Ed Shin (Orange County Sheriff’s Dept)

A Lovefraud reader sent me a link about Edward Shin, 40, who is currently on trial in Orange County, California. He is charged with murdering his business partner, Chris Smith. News accounts of the case include clues that Shin may be a sociopath.

In June 2010, Smith was a 33-year-old entrepreneur and surfer with an oceanfront apartment, a serious girlfriend and a bright future. He and Shin were partners in a company called 800XChange, which focused on debt consolidation. They were making a lot of money.

Here’s the absolutely best way to protect yourself from sociopaths

Yes, you can avoid letting a sociopath into your life. All you have to do is listen to your intuition.

Security expert Gavin deBecker, who wrote The Gift of Fear, explains that intuition evolved within us over the millennia for one reason: To protect us from predators. Sociopaths are predators, and our intuition will warn us about them.

The key is to pay attention.

Sometimes the warning is blatant — one woman told me about feeling instantly terrified when a man approached her. But instead of heeding her internal warning, she berated herself for being judgmental — after all, the man had done nothing to her. She talked to him; they became romantically involved; he was, in fact, a sociopath; it ended in disaster.

Social worker charged in plot to hire hit man

So today I open up the newspaper and see that a local therapist, Diane Sylvia, 58, attempted to hire a hit man. She wanted a guy’s “pretty little face” bashed in. She also wanted his arm broken, so he could no longer work out.

Diane Sylvia is a licensed clinical social worker practicing in Somers Point, New Jersey. According to her title, she is also a certified domestic violence counselor.

One of Sylvia’s clients had belonged to a criminal gang. She asked him if he knew anyone who could do the job. The client notified the authorities, who then wanted him to introduce Sylvia to a hit man — except that it was really an undercover FBI agent.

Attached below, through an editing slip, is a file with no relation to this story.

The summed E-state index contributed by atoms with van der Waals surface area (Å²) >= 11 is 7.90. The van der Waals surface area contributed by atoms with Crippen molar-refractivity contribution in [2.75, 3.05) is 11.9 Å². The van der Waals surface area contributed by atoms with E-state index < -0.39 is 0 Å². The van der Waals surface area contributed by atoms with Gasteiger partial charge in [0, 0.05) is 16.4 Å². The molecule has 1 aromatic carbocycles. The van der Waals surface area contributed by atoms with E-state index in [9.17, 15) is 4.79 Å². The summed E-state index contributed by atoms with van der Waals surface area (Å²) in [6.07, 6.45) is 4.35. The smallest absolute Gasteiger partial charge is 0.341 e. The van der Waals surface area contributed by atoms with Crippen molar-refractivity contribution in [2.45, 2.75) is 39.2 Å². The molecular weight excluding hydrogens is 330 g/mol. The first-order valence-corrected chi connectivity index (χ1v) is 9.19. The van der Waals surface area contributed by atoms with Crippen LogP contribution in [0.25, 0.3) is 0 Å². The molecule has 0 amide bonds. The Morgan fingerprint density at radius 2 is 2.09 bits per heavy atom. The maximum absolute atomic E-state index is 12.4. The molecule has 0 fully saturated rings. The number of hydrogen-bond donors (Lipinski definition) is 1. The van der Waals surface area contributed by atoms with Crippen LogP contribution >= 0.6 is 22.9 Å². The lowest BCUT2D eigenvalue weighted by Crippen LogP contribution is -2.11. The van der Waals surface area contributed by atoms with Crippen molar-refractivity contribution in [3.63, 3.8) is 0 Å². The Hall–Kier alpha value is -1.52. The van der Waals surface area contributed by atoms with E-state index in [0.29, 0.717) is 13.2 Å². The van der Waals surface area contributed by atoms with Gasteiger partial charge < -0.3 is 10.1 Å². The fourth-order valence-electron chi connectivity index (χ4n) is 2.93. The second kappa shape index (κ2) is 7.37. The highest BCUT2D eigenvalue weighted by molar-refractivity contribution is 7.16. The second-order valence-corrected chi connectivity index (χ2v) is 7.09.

How to dump the sociopath

How to dump the sociopathSuppose you realize that you’re in an unhealthy romantic relationship. Or, your instincts are telling you that the person in hot pursuit of you is bad news. How do you end the involvement?

When you’re romantically involved with reasonably normal individuals, you usually try to spare their feelings. You don’t come out and say that they’re boring, or needy, or oafish, even if that’s what you feel. You make up excuses. You tell them that you’re getting back with an old boyfriend or girlfriend, even if that’s a lie. You say you’re just not ready for a relationship right now, even if that’s also a lie.

Utah track athlete shot by ex-boyfriend who lied about his name, age, and sex-offender status

Lauren McCluskey (University of Utah)

The story of University of Utah track athlete Lauren McCluskey, 21, is a tragedy from beginning to end.

She started dating Melvin S. Rowland in September. A month later, she found out who he really was — a 37-year old sex offender who had recently been paroled. When Lauren broke off their relationship, Rowland stalked her. Then, on October 22, he shot and killed her, leaving her body in a car on campus. He fled and later killed himself.

Here’s a timeline of the events in the extortion and shooting death of University of Utah student Lauren McCluskey, on SLTrib.com